Can Indonesia Fulfill Its Aspirations to Regional Leadership?


There is much talk today about Indonesia’s rise and aspirations to regional leadership as a middle power. Supporters of this proposition often cite a raft of facts and statistics to validate this claim: Indonesia’s impressive economic growth rates in recent years (averaging 6 percent) relative to other Asian countries, its young population and vibrant democracy, its size and enormous natural resources, etc. These are necessary conditions for regional leadership; yet on their own, they are insufficient. Leadership in international affairs is not just about sitting at the table, nor is it solely about brandishing a country’s potential; it is about what an aspiring power can bring to the table, what sort of following it can muster, and how it can contribute to and promote peace and stability.

This article looks beyond the factsheets and unpacks the notion of Indonesian leadership by assessing key initiatives associated with Indonesia in terms of the intent and objectives behind them, their overall effect (and effectiveness), how they were received by the region, and whether such initiatives are the best means through which Indonesia can play a leadership role towards the ends of regional stability. It considers three recent high-profile initiatives, in particular, that are associated with Indonesia: 1) the ASEAN Security Community concept; 2) the Bali Democracy Forum; and 3) the proposal for an Indo-Pacific Treaty.

Indonesian leadership in historical context

While it is in vogue to talk about Indonesian leadership today, one should realize that this proposition that Indonesia is a regional actor of considerable consequence which can influence its geostrategic neighborhood in significant ways is not new. Indeed, the proposition is as old as independent Indonesia itself, though historians might even trace it further back to the kingdom of Majapahit and the rise of Javanese hegemony in archipelagic Southeast Asia. Soon after independence in 1949, President Sukarno sought to position Indonesia alongside India as a leader of the non-aligned world. In return, Indonesia found itself courted by the major powers of the day—the United States, the People’s Republic of China, the Soviet Union. Yet, as events unfolded, Indonesian adventurism under Sukarno proved to be a source of great instability in the region, particularly in maritime Southeast Asia when his policy of “Konfrontasi” (Confrontation) to “Ganjang Malaysia” (Crush Malaysia) strained relations with Malaysia and Singapore.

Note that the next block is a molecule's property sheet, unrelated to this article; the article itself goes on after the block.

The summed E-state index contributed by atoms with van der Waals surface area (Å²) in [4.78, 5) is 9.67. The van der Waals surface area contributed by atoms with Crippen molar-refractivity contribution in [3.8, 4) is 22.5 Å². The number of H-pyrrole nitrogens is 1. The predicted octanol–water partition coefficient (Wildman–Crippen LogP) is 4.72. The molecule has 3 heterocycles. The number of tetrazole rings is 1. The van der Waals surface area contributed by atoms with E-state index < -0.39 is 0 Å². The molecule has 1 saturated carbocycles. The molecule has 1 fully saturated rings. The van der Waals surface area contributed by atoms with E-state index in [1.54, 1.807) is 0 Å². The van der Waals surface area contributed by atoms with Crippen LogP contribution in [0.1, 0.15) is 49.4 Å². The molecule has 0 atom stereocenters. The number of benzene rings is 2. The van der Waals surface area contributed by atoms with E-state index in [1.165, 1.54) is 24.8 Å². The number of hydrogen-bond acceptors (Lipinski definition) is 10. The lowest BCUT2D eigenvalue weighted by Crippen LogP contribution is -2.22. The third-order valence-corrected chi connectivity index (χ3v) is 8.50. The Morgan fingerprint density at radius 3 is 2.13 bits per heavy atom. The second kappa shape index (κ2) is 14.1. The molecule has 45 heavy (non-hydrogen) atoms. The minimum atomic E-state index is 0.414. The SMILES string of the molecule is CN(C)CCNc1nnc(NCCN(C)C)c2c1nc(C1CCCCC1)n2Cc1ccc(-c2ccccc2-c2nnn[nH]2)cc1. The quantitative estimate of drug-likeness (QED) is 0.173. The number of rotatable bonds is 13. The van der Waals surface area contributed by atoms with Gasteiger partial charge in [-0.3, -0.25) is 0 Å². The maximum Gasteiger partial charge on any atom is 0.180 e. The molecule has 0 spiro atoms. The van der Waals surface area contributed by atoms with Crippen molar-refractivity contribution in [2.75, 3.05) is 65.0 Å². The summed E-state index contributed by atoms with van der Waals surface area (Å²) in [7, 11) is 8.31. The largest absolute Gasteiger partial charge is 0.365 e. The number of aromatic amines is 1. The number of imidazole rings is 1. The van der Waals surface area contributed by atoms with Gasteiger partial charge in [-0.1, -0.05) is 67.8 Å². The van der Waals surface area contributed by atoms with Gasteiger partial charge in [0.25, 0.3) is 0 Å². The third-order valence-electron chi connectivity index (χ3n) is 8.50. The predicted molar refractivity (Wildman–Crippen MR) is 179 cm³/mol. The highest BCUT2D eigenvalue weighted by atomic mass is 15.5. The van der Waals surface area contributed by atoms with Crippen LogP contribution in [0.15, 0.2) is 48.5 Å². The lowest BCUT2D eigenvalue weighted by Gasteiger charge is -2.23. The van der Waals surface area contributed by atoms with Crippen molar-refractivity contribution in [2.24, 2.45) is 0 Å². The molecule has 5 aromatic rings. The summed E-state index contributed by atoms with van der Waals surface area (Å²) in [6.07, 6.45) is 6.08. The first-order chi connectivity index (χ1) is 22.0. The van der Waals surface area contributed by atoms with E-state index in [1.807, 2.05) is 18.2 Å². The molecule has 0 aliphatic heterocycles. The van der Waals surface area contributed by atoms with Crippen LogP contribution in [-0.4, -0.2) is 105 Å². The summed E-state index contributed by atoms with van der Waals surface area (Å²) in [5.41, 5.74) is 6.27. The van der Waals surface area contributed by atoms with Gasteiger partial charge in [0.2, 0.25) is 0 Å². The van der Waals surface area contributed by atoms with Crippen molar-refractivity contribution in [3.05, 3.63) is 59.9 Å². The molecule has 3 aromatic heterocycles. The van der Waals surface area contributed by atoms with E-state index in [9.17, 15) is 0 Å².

The damage of the failed campaign against the formation of Malaysia to Indonesia’s regional reputation in the eyes of its neighboring states, and some major powers from the Western world as well, was slowly but adroitly repaired by Sukarno’s successor, President Suharto, his capable foreign minister, Adam Malik, as well as key figures of the military intelligence who worked to cultivate counterparts in the region and beyond. Suharto moved quickly to shift Indonesia’s foreign policy stance away from the adventurism associated with his predecessor towards greater self-restraint. This he did through a deliberate act of regional leadership “from the rear.” Unlike Sukarno, who harbored intense suspicions of regional organizations, particularly those such as the Association of Southeast Asia (ASA) and the Southeast Asia Treaty Organization (SEATO), whose membership included West-leaning members, Suharto welcomed the formation of ASEAN. Not only that, he was also prepared to compromise in order to ensure the association’s survival.1 This created conditions for a thawing of relations with key Southeast Asian neighbors, and anchored almost three decades of peace and stability among ASEAN states.

Indonesia’s credibility and regional status as primus inter pares within ASEAN during the presidential tenure of Suharto was severely crippled by the 1997-1998 Asian financial crisis, which brought an end to Suharto’s thirty-two years in office and Indonesia to the brink of disintegration. With national attention and resources preoccupied with the considerable challenges that came after the fall of Suharto, Indonesian foreign policy drifted even as ASEAN relevance and credibility came under intense scrutiny. Against this backdrop, Indonesia prepared to host the Ninth ASEAN Summit in 2003, which occasioned an attempt on Jakarta’s part to return to a position of leadership in ASEAN, albeit not one in the mold of self-restraint that had characterized Indonesian activism within the region under Suharto.